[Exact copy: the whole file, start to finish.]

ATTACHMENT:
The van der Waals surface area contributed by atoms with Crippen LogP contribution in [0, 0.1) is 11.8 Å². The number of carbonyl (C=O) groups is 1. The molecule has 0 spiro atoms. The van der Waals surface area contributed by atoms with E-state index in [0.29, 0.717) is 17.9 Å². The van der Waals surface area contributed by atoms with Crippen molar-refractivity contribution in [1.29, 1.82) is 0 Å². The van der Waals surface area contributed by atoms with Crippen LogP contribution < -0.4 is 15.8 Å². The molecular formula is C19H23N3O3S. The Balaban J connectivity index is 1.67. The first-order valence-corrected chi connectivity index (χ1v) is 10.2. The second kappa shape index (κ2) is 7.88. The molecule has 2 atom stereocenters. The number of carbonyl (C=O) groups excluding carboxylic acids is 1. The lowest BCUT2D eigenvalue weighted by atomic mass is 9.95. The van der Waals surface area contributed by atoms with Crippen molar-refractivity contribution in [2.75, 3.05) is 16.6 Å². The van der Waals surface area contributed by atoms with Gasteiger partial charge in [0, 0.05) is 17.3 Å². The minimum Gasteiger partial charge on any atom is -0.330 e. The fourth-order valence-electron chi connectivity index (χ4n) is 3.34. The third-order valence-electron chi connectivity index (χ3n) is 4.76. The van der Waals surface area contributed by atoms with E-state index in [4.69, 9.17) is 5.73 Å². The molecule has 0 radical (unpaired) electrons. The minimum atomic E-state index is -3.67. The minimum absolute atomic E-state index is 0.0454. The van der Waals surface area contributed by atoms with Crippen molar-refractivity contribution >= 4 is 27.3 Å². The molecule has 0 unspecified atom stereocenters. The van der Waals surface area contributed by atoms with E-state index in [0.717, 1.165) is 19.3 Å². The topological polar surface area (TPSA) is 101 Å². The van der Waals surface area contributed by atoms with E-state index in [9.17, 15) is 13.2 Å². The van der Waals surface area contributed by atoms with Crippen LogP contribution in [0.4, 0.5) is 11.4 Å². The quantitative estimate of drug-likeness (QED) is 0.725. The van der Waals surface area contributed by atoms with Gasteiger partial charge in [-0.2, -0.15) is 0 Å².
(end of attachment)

The van der Waals surface area contributed by atoms with Crippen LogP contribution in [0, 0.1) is 11.8 Å². The number of carbonyl (C=O) groups is 1. The molecule has 0 spiro atoms. The van der Waals surface area contributed by atoms with E-state index in [0.29, 0.717) is 17.9 Å². The van der Waals surface area contributed by atoms with Crippen molar-refractivity contribution in [1.29, 1.82) is 0 Å². The van der Waals surface area contributed by atoms with Crippen LogP contribution < -0.4 is 15.8 Å². The molecular formula is C19H23N3O3S. The Balaban J connectivity index is 1.67. The first-order valence-corrected chi connectivity index (χ1v) is 10.2. The second kappa shape index (κ2) is 7.88. The molecule has 2 atom stereocenters. The number of carbonyl (C=O) groups excluding carboxylic acids is 1. The lowest BCUT2D eigenvalue weighted by atomic mass is 9.95. The van der Waals surface area contributed by atoms with Crippen molar-refractivity contribution in [2.75, 3.05) is 16.6 Å². The van der Waals surface area contributed by atoms with Gasteiger partial charge in [0, 0.05) is 17.3 Å². The minimum Gasteiger partial charge on any atom is -0.330 e. The fourth-order valence-electron chi connectivity index (χ4n) is 3.34. The third-order valence-electron chi connectivity index (χ3n) is 4.76. The van der Waals surface area contributed by atoms with E-state index in [4.69, 9.17) is 5.73 Å². The molecule has 0 radical (unpaired) electrons. The minimum atomic E-state index is -3.67. The minimum absolute atomic E-state index is 0.0454. The van der Waals surface area contributed by atoms with Crippen molar-refractivity contribution >= 4 is 27.3 Å². The molecule has 0 unspecified atom stereocenters. The van der Waals surface area contributed by atoms with E-state index in [0.717, 1.165) is 19.3 Å². The topological polar surface area (TPSA) is 101 Å². The van der Waals surface area contributed by atoms with E-state index in [9.17, 15) is 13.2 Å². The van der Waals surface area contributed by atoms with Crippen LogP contribution in [0.4, 0.5) is 11.4 Å². The quantitative estimate of drug-likeness (QED) is 0.725. The van der Waals surface area contributed by atoms with Gasteiger partial charge in [-0.2, -0.15) is 0 Å².